I FINALLY prepared this table-setting work for little D. He did it about five times in a row, and now hasn't touched it since. I'm beginning to realize that this is the way he likes to do things: get in there, do it multiple times, and then leave the work and move on. If you reintroduce the work many months down the road, he is game for another five go-arounds before he loses interest again.
I purchased the place mat from Walmart and traced each item with a Sharpie. The napkin I made from an old curtain way back when, the plate is from Ikea, the small glass is from GoodWill, and the flatware is heirloom sterling silver and the spoon is from the local Church sale.
S wanted to put a title on her clock, "what time is it?" We've been learning the green double letter sounds, so I've been encouraging everyone to use the Dwyer "key" spellings for writing works. For the long "i" sound, the key spelling is "ie." I think the cursive moveable alphabet inspired S.
Afterward, S did a lot more writing with the moveable alphabet, using the double letter spellings. (You can see the sandpaper letters up there in the corner for reference.) During this particular session she required a lot of support, but she wanted to keep trying.
Translation: The monkey ate the candy cane. The sheep came and saw the candy cane was gone.
So, I have a question for all you Montessorians out there, what do you do when the child runs out of letters? I helped her here cut out extra paper letters. Is it just that in a regular classroom the child would have access to multiple moveable alphabets and therefore wouldn't need more paper substitutes?
She was very proud of her hard work.Here T is doing some light research into the Fundamental Needs of Humans and their need for defense. I was sorry that we needed to transition just as he was getting to this work, so I hope to encourage him to open the books again at a later date.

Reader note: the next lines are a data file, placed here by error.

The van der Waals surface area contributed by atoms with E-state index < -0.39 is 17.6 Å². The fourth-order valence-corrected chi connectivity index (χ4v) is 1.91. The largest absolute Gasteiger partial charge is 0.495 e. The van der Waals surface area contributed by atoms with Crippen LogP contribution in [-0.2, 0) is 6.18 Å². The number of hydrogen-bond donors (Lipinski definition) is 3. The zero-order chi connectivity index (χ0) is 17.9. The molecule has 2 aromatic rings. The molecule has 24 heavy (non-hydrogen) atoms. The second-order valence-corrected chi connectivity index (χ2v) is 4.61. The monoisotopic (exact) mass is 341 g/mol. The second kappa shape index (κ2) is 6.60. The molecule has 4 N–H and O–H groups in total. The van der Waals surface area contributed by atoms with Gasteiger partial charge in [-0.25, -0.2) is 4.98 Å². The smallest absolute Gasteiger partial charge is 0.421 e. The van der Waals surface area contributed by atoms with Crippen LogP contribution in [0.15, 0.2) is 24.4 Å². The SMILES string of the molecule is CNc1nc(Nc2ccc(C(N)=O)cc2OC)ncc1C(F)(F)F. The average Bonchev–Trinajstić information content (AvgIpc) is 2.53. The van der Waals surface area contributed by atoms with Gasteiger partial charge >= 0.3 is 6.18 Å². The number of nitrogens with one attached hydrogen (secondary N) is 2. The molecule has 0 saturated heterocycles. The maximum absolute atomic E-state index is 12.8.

Here, S was able to note the addends and the sum with no difficulty using the black and white paper. Then she quietly got her colored pencils and shaded in the squares green, red, and blue accordingly.
And T is back at the racks and tubes.
This time we moved toward abstraction. He has finished all the initial presentations that involve just beads and boards. He's done the zero place holders, the larger hierarchies, and the remainders. What is left is transitioning to just pencil and paper.
We started off with Jessica's Keys of the Universe Math album exercises which include easier problems such as 7,872 divided by 32. There are no zeros, no remainders and easier-to-work-with numbers. After a sullen *sigh* from T we got through the first presentation. T then said, "there were no 9's. I like it when there are 9s so that there are a lot of beads to pick up." I said, "why don't you pick the next problem?" He picked THIS one with zeros, large numbers, and a remainder. T did the problem just fine.
We actually skipped a lesson altogether. Partly because I thought the sequence was a little confusing and partly because I thought that T would get the logic in the next lesson.